She got mugged in a stress interview

She got mugged in a stress interview

In the February 4, 2020 Ask The Headhunter Newsletter we consider the meaning of a stress interview.


stress interviewMy daughter just went through what’s called a “stress interview.” She said she held it together, but came home and burst into tears. She didn’t know this was a thing. She’s had three such interviews in a row that left her feeling worthless in some unknown way. WHY is this a thing? It’s just mean. Why would anyone want to work with such awful people?

Nick’s Reply

Please tell your daughter there’s nothing wrong with her. What she went through is the corporate equivalent of getting mugged. The victim feels that they somehow did something wrong to put themselves in that position.

Many employers’ hiring methods are rooted in HR consultants’ reports that advise using “best practices” – like stress interviews – in the name of “HR science.” But there is no science in intimidation, and abusing job applicants is not a good practice!

Is a stress interview a hiring method?

Let’s make an important distinction from the start. There is a difference between asking a job candidate to consent to participate in a work simulation that models the pressures of a job, and subjecting the candidate to an unexpected personal attack as part of an interview. Even in the former case, an employer is obligated to disclose the stressful nature of the job and give the applicant the option to decline any interview at all. For our purposes, the rest of this column refers to the latter scenario.

Job applicants like your daughter strive to be cooperative during the highly bureaucratic hiring process. I’m sure she trusts that, even if job interviews are fraught with anxiety, employers will conduct themselves with integrity. There is no business without trust, though we sometimes get hurt for trusting. Tell her to be careful around people who lack integrity, but not to stop trusting.

Many online resources purport to teach how to handle the pressure of a stress interview and how to prepare for it. But I don’t think a stress interview is ever justified. If it’s a “method” of testing applicants, then someone doesn’t know how to assess job applicants. I’m in agreement with this BBC article on the subject: The ‘stress interview’: a technique that goes too far? If an employer wants to give you a “front-row seat to the ugliest side of the company,” that’s your signal to run to the fire exit.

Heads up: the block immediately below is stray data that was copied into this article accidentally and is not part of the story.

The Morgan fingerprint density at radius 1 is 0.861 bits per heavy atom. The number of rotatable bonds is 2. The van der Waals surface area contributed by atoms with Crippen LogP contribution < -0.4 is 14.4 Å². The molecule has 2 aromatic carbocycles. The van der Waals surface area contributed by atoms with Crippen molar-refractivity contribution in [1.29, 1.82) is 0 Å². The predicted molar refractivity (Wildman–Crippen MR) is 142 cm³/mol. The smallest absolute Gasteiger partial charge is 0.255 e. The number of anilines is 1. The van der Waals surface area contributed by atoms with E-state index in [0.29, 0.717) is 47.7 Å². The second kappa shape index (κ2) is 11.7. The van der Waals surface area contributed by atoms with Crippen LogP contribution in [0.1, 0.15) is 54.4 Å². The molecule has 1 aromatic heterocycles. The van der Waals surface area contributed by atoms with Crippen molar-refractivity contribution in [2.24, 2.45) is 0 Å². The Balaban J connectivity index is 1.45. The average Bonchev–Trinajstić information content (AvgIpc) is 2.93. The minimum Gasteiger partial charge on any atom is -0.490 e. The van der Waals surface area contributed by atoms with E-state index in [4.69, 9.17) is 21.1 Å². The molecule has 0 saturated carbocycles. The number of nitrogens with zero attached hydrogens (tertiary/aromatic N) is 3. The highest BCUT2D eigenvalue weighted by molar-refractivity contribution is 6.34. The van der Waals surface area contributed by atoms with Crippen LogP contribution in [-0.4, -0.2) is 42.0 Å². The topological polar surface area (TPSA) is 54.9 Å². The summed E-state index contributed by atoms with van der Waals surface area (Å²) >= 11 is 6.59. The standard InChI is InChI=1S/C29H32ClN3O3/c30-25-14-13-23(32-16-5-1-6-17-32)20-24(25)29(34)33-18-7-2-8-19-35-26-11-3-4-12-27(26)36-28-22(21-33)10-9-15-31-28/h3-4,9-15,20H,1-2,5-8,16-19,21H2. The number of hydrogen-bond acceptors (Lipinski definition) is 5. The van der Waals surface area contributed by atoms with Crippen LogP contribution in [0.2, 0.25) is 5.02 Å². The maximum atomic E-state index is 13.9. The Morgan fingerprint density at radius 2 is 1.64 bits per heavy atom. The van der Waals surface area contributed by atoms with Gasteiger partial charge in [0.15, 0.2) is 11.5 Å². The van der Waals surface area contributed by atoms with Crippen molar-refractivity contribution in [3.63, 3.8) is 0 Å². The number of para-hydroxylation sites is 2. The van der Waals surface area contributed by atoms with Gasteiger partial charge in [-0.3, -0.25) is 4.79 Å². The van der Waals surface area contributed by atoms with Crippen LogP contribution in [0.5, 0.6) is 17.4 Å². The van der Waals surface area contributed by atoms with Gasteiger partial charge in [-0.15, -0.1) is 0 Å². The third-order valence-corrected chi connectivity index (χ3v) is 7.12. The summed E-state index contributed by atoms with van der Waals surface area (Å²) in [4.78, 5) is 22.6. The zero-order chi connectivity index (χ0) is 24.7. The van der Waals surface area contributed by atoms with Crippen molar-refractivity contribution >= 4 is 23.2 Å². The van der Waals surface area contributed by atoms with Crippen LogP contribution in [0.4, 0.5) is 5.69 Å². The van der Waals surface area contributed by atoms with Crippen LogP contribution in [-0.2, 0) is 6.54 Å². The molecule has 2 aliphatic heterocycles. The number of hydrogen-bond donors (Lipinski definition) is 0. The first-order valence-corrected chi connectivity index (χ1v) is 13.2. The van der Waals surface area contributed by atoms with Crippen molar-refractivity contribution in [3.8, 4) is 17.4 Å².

Stand and deliver

My advice to anyone who finds themselves in a stress interview is to calmly and politely stand up and deliver a message like this one:

“I’d never subject a fellow employee or a customer to such treatment for any reason, and I don’t tolerate it myself. Good luck finding someone who does.”

And walk out.

What kind of people do you want to work with?

Of course, that means no job. But there was no job there to begin with; just abuse and nasty people who have no clue that business is about trust, integrity, and respect. If the explanation is that the company wants to prepare you for working with abusive customers, for example, you should reconsider the job entirely. Would you consent to being tortured, so we could see how durable you are? Ask yourself, what kind of job do I want and what kind of people do I want to work with? (See Never work with jerks.)

Please tell your daughter to hold her head high and move on – to companies that have a standard of behavior as high as her own. To accept anything less is to debase and devalue herself.

In answer to your question, no one should want to work with awful people. Walk away from them. They are never worth the torture they inflict. Just because “it’s part of the interview process” doesn’t make it legitimate or acceptable.

I wish your daughter the best and I compliment you for not remaining silent about how she was treated. Good for you for letting out your ire. Sharing experiences like this is how we help others avoid them.

Now it’s time for your daughter to go find smart people worth working with.

How far should an interview go? What’s the wildest “test” you’ve encountered, and was it justified? Is there any way to conduct a legitimate stress interview? Is there a better way than I suggested to deal with one?